Six days after the altercation, Tate filed a claim for benefits with the United States Office of Workers' Compensation Programs. Citing the altercation, Tate alleged that he had suffered a traumatic injury and sustained an emotional condition because of a stressful work environment. Workers' Compensation Decision, Dkt. 16-3 at 75. On June 9, 2016, the Office of Workers' Compensation denied the claim on two independent grounds, concluding that (1) Tate was not performing work duties when the altercation occurred; and (2) Tate failed to produce evidence establishing a medical diagnosis and a causal link between his work activities and medical harm. Id. Upon learning of the decision, Tate requested copies of the documents filed with the Office of Worker's Compensation in his case, and Anderson's witness statement was among them. Tate Dep. at 48.

         Tate sued Jackson and the Union in D.C. Superior Court on September 13, 2016, and the defendants removed the case to this Court. See Dkt. 1-3. The complaint states in its entirety: “I was misrepresented by Local 305 shop steward pertaining to incident on 4-14-16.” Compl. at 1. Construed favorably on behalf of the pro se plaintiff, the Court reads the complaint to allege that the witness statement breached the duty of fair representation owed by unions to employees under federal labor laws. See Vaca v. Sipes, 386 U.S. 171, 177 (1967) (describing the duty and explaining that it bars unions from conduct that is arbitrary, discriminatory, or in bad faith); Tate Opp'n Mem. at 2, Dkt. 18 (Tate elaborating the reasons for the suit). The case was reassigned to the undersigned judge on December 5, 2017.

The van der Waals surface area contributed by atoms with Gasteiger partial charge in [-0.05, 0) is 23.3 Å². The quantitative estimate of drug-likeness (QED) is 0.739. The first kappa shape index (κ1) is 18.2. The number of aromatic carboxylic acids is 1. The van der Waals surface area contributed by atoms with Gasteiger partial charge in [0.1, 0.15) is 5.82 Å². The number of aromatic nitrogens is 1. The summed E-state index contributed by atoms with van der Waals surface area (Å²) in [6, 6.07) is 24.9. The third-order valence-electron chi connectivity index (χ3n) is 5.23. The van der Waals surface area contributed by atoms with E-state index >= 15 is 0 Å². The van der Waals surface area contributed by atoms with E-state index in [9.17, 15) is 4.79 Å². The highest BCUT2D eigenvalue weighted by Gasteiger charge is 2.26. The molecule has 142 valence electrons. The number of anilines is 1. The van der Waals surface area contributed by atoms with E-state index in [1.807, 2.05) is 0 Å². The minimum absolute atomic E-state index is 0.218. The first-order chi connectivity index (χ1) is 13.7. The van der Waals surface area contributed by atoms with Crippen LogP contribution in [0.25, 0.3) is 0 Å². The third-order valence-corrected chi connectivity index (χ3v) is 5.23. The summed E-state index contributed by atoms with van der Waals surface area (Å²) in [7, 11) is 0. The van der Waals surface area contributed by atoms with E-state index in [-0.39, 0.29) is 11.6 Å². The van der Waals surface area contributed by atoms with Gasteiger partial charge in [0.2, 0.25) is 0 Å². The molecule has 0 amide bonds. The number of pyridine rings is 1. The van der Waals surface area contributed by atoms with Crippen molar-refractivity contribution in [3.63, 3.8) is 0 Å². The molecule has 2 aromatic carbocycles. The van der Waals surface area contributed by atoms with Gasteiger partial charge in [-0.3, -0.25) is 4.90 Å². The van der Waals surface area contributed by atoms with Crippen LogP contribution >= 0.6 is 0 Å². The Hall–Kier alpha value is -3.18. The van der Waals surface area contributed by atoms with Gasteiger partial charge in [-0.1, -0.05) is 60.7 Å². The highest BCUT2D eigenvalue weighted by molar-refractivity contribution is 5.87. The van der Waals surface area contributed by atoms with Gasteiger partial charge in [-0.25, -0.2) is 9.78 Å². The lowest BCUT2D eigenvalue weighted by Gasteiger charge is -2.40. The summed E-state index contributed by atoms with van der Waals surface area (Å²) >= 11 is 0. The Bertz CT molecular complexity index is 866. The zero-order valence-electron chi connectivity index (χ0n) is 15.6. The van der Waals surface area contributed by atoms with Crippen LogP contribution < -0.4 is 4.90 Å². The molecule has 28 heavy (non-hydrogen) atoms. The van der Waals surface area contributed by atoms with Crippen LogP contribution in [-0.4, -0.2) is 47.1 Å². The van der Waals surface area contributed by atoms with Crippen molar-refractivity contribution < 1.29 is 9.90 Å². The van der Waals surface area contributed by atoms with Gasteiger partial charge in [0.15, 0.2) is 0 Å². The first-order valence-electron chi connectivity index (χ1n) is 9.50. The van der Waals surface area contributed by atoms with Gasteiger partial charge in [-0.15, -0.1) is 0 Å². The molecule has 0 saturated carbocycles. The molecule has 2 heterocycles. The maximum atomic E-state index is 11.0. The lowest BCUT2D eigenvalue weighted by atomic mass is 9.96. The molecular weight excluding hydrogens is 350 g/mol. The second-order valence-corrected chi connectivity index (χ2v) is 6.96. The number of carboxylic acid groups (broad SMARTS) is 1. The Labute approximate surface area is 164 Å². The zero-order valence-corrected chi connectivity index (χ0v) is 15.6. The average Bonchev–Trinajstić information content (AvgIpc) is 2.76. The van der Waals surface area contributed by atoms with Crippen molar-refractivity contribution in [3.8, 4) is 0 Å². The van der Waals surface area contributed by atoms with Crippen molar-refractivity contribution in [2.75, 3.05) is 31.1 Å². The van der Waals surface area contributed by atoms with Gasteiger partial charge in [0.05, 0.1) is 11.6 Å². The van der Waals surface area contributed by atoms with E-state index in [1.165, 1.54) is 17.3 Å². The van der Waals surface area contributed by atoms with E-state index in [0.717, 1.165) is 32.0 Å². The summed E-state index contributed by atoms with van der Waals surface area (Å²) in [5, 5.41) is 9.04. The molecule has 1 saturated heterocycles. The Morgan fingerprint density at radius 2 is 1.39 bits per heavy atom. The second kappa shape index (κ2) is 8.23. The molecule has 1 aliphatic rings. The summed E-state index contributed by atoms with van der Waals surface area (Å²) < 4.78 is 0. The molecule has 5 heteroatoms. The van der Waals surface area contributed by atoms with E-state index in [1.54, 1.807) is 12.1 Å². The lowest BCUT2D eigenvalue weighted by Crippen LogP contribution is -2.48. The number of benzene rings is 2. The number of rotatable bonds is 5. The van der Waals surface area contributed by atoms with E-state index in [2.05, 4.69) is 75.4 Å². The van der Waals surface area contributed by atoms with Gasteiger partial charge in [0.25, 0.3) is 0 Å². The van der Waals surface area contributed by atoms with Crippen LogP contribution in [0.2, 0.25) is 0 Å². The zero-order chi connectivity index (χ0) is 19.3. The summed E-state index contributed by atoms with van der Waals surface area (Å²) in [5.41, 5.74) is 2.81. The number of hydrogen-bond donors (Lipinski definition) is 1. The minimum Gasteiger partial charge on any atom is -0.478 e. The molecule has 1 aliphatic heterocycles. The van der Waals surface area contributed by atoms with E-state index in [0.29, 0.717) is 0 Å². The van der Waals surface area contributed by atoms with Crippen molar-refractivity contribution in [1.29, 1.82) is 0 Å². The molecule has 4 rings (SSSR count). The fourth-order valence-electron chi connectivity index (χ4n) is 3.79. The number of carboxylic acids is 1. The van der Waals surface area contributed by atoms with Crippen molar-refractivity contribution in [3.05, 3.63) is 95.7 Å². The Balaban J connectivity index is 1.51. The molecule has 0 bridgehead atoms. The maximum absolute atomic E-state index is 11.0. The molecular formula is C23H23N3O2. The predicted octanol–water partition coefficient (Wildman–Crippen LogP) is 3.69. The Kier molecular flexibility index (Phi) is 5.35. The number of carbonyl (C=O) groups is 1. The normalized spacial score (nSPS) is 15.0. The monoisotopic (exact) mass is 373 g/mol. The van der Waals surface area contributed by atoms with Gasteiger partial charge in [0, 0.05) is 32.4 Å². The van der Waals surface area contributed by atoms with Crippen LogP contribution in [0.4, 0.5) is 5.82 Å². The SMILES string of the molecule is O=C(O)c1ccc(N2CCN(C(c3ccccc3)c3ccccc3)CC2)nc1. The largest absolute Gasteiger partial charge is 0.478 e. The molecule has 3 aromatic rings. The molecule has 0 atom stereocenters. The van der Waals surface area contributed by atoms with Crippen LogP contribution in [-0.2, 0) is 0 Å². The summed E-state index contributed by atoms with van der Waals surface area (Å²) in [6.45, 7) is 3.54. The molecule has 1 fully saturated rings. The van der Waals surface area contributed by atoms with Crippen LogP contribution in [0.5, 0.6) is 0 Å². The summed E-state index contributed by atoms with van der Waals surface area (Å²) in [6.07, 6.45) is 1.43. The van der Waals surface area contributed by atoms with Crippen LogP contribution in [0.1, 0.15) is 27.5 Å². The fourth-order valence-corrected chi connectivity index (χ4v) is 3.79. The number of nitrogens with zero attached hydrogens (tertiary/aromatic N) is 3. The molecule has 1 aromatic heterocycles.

II. LEGAL STANDARD

         A court grants summary judgment if the moving party “shows that there is no genuine dispute as to any material fact and the movant is entitled to judgment as a matter of law.” Fed.R.Civ.P. 56(a); see also Anderson v. Liberty Lobby, Inc., 477 U.S. 242, 247-48 (1986). Regardless of the stage of litigation, the Federal Rules of Civil Procedure requires a court to dismiss a suit when the court lacks subject-matter jurisdiction. Fed.R.Civ.P. 12(h)(3). It is “presumed that a cause lies outside [the court's] limited jurisdiction.” Kokkonen v. Guardian Life Ins. Co., 511 U.S. 375, 377 (1994). At the summary judgment stage, standing-a requisite to subject-matter jurisdiction-must be premised not on “mere allegations” but on “specific facts” set forth “by affidavit or other evidence.” Lujan v. Defenders of Wildlife, 504 U.S. 555, 561 (1992) (some quotation marks omitted).